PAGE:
Superintendent Mike Looney calls for more competitive starting teacher salaries in Williamson County Schools


Superintendent Mike Looney calls for more competitive starting teacher salaries in Williamson County Schools

PHOTO: Superintendent Mike Looney addresses a crowd during the annual State of the Schools address on Tuesday at the Cool Springs Marriott in Franklin. // Photo by Alexander Willis

 

BY ALEXANDER WILLIS

Superintendent Mike Looney called for more competitive teacher salaries in the Williamson County Schools district during the annual State of the School address on Tuesday morning at the Cool Springs Marriott in Franklin.

“I can’t hire new teachers with a Bachelor’s degree right out of school because I’m not competitive anymore,” Looney said at the address. “I don’t have a solution to this, but 12 miles to the north they pay $5,000 more a year. We’ve got to solve this together”

PHOTO: The Cool Springs Marriott in Franklin saw a full house Tuesday morning // Photo by Alexander Willis

The starting salary in Williamson County Schools for a new teacher with zero experience was $37,500 for the 2018-2019 school year, compared to Davidson County’s $43,363.

In fact, Williamson County Schools new teacher starting salary is lower than Wilson, Montgomery, Rutherford and Dickson Counties, whose respective starting salaries for teachers are $40,420, $40,140, $40,000 and $38,652. Franklin Special School District is also competitive with Davidson County, with a new teacher starting salary of $40,450.

“I don’t go a month without losing half a dozen people to somebody else that pays more,” Looney said. “I’m not talking about getting into a salary war with any other district. What I’m talking about, is let’s pay them competitively so they can afford to live around here.”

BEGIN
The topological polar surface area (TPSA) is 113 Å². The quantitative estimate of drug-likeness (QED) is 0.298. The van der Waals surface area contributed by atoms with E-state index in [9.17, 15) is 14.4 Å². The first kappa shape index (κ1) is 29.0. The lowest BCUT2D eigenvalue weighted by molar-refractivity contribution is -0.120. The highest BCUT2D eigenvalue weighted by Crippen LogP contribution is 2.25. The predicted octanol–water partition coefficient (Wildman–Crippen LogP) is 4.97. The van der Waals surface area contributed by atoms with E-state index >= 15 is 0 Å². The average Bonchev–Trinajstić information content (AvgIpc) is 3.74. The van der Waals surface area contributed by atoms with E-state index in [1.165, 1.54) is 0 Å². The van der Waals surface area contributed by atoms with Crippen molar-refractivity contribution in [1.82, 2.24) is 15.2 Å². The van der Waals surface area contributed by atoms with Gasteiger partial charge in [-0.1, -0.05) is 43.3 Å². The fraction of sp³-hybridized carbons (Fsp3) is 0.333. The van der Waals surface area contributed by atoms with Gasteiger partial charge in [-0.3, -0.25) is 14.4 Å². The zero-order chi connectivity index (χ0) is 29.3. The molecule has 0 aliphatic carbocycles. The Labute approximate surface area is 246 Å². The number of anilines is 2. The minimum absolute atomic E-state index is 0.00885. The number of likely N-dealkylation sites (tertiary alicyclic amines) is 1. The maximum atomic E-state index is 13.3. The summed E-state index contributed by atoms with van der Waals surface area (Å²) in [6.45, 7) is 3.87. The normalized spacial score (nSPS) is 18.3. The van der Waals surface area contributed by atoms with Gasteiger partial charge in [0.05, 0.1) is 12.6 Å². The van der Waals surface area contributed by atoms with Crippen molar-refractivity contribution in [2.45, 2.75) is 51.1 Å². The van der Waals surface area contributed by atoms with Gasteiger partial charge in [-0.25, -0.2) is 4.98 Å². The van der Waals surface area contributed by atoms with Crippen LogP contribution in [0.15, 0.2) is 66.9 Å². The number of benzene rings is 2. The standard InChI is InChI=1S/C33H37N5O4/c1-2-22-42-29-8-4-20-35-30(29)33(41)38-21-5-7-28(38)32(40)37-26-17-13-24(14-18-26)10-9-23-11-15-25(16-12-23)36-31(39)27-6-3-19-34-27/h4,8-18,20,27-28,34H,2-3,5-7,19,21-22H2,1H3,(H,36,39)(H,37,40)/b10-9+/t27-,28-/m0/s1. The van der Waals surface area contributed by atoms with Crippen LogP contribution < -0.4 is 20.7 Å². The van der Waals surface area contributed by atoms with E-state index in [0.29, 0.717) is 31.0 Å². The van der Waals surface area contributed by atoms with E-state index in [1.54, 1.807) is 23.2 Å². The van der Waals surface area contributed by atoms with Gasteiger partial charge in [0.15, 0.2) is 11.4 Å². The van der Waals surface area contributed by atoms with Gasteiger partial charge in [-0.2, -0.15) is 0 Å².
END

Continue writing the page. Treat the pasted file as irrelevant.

Looney explained that solutions to this problem are currently being explored, such as implementing a COLA, or cost of living adjustment, to teachers’ salaries. A COLA is an increase to salaries, wages and benefits to account for the increasing cost of living. Other potential solutions Looney explained were potentially increasing the number of days that teachers work, extending their contract.

He said Williamson County salaries begin to catch up after teachers gain seniority and advanced degrees. But Looney said that he hopes Williamson County Schools can be more competitive in its starting teacher salaries as soon as next year.

“We need to figure out a solution [on] how we’re going to pay our teachers well, and here’s why that matters. It doesn’t matter who your Superintendent is. What really matters is the teacher that closes the door, drowns out the noise, and teachers kids.”

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